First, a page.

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. Someone on this group (can't remember who) recommended waiting a week to build up their gut flora before feeding ... did was coil around it, but made no attempt to eat it. Is that what they normally do before feeding?

Are the pinkies you're currently feeding it F/T (frozen/thawed)? If so, have you considered trying a live one? They're warm to begin with and movement might stimulate the snake to strike/eat.

Robert J. Salvi, Ambiance Acoustics
http://www.ambianceacoustics.com
San Diego, CA USA
(858) 485-7514
Call me an alarmist if you will, but if I have an apparently healthy snake that has proper environmental parameters and repeated regurgitations, my first thought is crypto. My second (and much less frightening) thought is parasitism.
As a safety precaution I would isolate this snake from any others you may have. I would also get a fecal sample (I know - hard to do with a regurging snake) to the vet and if there is another regurg take in a saliva sample too.
Good luck!
-M
. Someone on this group (can't remember who) recommended waiting a week to build up their gut flora before feeding again. I believe it was you : )

I learned about it from a post someone else posted a year or two ago regarding regurgitating snakes
To be on the safe side, we dropped him off at the reptile vet today. They said they'd run tests on him, and that we could most likely pick him up tomorrow.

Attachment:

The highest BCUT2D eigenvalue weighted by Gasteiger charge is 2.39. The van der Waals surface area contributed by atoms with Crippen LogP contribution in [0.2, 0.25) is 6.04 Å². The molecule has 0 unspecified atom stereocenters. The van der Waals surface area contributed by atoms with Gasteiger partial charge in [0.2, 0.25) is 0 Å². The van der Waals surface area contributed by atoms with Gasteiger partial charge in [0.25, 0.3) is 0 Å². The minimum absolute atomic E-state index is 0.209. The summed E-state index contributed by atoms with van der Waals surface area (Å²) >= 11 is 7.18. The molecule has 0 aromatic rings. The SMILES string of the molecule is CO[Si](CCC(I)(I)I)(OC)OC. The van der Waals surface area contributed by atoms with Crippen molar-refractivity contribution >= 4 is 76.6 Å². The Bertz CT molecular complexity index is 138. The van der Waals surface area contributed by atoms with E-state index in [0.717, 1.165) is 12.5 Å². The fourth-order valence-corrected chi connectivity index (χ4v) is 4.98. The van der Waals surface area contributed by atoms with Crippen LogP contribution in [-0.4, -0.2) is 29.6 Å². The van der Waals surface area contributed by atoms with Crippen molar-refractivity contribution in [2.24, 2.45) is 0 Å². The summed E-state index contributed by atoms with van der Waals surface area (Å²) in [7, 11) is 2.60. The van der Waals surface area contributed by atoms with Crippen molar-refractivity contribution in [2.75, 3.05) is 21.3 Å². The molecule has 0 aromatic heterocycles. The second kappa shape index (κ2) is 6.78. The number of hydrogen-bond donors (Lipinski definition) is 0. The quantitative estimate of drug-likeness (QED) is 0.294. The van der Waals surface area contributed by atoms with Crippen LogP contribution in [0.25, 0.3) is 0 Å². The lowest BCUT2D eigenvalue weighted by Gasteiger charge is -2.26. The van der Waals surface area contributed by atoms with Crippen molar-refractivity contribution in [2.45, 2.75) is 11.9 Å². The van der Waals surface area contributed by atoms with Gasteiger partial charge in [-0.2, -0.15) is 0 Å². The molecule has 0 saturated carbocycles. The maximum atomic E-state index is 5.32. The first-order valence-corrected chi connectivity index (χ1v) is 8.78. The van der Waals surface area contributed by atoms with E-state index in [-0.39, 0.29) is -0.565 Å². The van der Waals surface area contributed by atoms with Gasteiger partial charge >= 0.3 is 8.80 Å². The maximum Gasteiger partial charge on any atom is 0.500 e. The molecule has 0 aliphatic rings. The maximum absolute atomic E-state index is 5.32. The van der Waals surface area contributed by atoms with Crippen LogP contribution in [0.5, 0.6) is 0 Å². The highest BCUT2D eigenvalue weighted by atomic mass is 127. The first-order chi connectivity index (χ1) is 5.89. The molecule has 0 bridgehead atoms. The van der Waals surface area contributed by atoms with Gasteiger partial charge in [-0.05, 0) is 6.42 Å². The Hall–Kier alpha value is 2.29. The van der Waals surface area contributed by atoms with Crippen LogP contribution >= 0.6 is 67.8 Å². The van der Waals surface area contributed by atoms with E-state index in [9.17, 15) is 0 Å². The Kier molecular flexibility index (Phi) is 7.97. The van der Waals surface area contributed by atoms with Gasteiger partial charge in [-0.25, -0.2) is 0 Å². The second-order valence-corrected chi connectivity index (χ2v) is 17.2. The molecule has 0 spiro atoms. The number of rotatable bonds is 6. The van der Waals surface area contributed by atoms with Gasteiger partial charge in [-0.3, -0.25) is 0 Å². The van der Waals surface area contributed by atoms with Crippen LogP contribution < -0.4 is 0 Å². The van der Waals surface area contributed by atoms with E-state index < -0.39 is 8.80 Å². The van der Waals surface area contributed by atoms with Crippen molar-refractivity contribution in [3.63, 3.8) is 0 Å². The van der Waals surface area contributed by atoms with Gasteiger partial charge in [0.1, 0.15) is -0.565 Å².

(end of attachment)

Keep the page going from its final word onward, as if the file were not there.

They felt it was a good idea to test snakes for parasites, especially if
you buy the snake from an unfamiliar seller.
I'll ask about crypto and let you know what the results are.
To be on the safe side, we dropped him off at the reptile vet today. They said they'd run tests ... you buy the snake from an unfamiliar seller. I'll ask about crypto and let you know what the results are.

Good choice. Don't worm the animal unless there is need to do so, it could be low gut flora, dehydration or stress and a dose of worming meds will compound these problems.
Update:
Vets' keeping him another day. His receptionist says "no need to worry at this point".
Let's hope.
We got the snake home today. Everything tested for internal parasites came up negative.
The doc wasn't in when we picked him up, and he didn't leave any notes for possible reasons why the snake is regurgitating. Maybe it's an adjustment thing.
We'll keep him quiet in his tank until the weekend and then we'll try the feeding again.
We'll keep him quiet in his tank until the >weekend and then we'll try the feeding again.

Jim, please, no handling.
NO HANDLING !
Do not remove the snake from it's enclosure for feeding. Introduce the prey item quietly and carefully near but not on top of or beside the snake.
Your snake has shown inclination to feed on it's own. This means that it is otherwise healthy.
Keep this in mind. A snake that's willing to feed is healthy.

I hope the vet didn't cost you too damn much.
Cheers,
Kurt
Thanks Kurt.
Your suggestion is well taken. The total vet bill
came to $60. Adding the vet bill to the purchase price for the BP took the total up to what we would have paid for a healthy local snake that had already shed and fed before leaving the store. Six months ago, Curley, the albino eastern milksnake's death may have prevented had we taken her to a vet. The circumstances are different, but I didn't want to loose another snake for failing to get tx. We're "not out of the woods" yet, but we can rest easier.
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